On the 20th, at day-light, we saw the Naze; and towards sunset the Robersnout appeared, which, however, we could not see distinctly, on account of the haziness of the weather.


   On the 21st we reached the Skaw Light. This day one of our sailors, Jhon Gorboonoff, died. During the last Swedish war he had been wounded in the breast, and on the passage home had often complained of acute pains in that part of the body.


   On the 23d, at midnight, we anchored at Helsinher, and remained there till ten o'clock in the morning.


   On the 24th we cleared the Sound. As the wind blew from the east we were obliged to work to windward under all sail.

26th. August. 3d.

   On the 26th, having passed the island of Bornholm, we had foggy weather, which continued till the 3d of August, when we reached the island of Dago. The weather now became fine, and the wind so fair, that towards evening we came up with the island of Hogland.


   On the 4th of August, at midnight, we had so strong a westerly breeze, that we went at the rate of eleven miles an hour, with hardly any sails set, and in the morning cast anchor at Cronstadt.
   On our arrival, we were received by the commander-in-chief, admiral Hanicoff, and all the officers then in port, with the most ardent congratulations. As soon as the news of our return reached Petersburgh, persons of all ranks hastened to Cronstadt for the purpose of seeing us. I ordered the ship to be kept at all times ready, and that every possible attention should be paid to the visitors. But so constant was the succession of new comers, so abundant their compliments, and so insatiable their desire of learning the particulars of our voyage, that for several days I was nearly exhausted by fatigue, and could scarcely find time for the necessary meals, or for sleep.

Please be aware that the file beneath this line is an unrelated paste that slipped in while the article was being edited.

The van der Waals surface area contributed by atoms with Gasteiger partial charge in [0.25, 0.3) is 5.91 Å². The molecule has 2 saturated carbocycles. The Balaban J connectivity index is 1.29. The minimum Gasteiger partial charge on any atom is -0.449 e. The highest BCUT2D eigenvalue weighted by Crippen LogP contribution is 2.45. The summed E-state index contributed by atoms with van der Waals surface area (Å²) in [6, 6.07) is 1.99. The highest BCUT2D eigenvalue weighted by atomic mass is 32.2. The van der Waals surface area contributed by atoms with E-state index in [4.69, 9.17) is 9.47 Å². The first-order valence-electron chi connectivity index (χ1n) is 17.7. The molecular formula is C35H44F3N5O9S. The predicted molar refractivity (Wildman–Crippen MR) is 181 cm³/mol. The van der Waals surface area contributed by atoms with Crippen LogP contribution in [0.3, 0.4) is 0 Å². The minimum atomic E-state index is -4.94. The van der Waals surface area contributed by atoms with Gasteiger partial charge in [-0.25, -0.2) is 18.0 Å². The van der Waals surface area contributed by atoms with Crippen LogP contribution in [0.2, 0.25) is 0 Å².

When the vessel was secured within the mole, the emperor honoured us by a visit in person, and expressed himself highly satisfied with the appearance both of the ship and of the crew; observing, as to the crew, that they even looked better than at their departure from Russia. This was indeed the fact; for there was not an individual on board either sick or diseased; and the feelings naturally arising from the prosperous termination of the voyage, gave to every one an animation, which added greatly to his general clean and healthy look. As to the Neva itself, I shall be excused, if, with the warmth of a sailor I declare, that there never sailed a more lovely vessel, or one more complete and perfect in all its parts. So little had it suffered from the length of the voyage, and even from the disaster of striking on the coral rocks at our new-discovered island, that in a few weeks it was again ready for sea, and was dispatched to the north-west coast of America.
   Among the refreshments presented to his imperial majesty while on board, was some Russian salt beef, which had stood the test of the whole voyage, and was still more juicy and less salt than the Irish beef which I had lately purchased at Falmouth. His majesty quitted us with the most gratifying expressions of approbation, and flattered us with the promise of a visit from the empress-mother.
   The visit of the emperor had been unexpected, and things were nearly in their usual state; but for the honour now intended us, we were better prepared. I had not permitted a single sixpence to be drawn by any one of the sailors, till our arrival at Canton, where six months pay was allowed to each, to purchase a complete suit of clothes, and to lay out the remainder in adventures. Oar illustrious visitor was accordingly received by them in this their best attire, and their appearance greatly surprised her majesty, who, with the most gracious condescension, addressed a few words of kindness and congratulation to every individual on board. She was then conducted through die different parts of the ship, and was pleased to declare herself much gratified and entertained with all that was pointed out to her notice. On retiring, she presented me with a costly diamond ring, and afterwards sent to each of the officers a gold snuff-box or a watch, and to each of the crew ten ducats.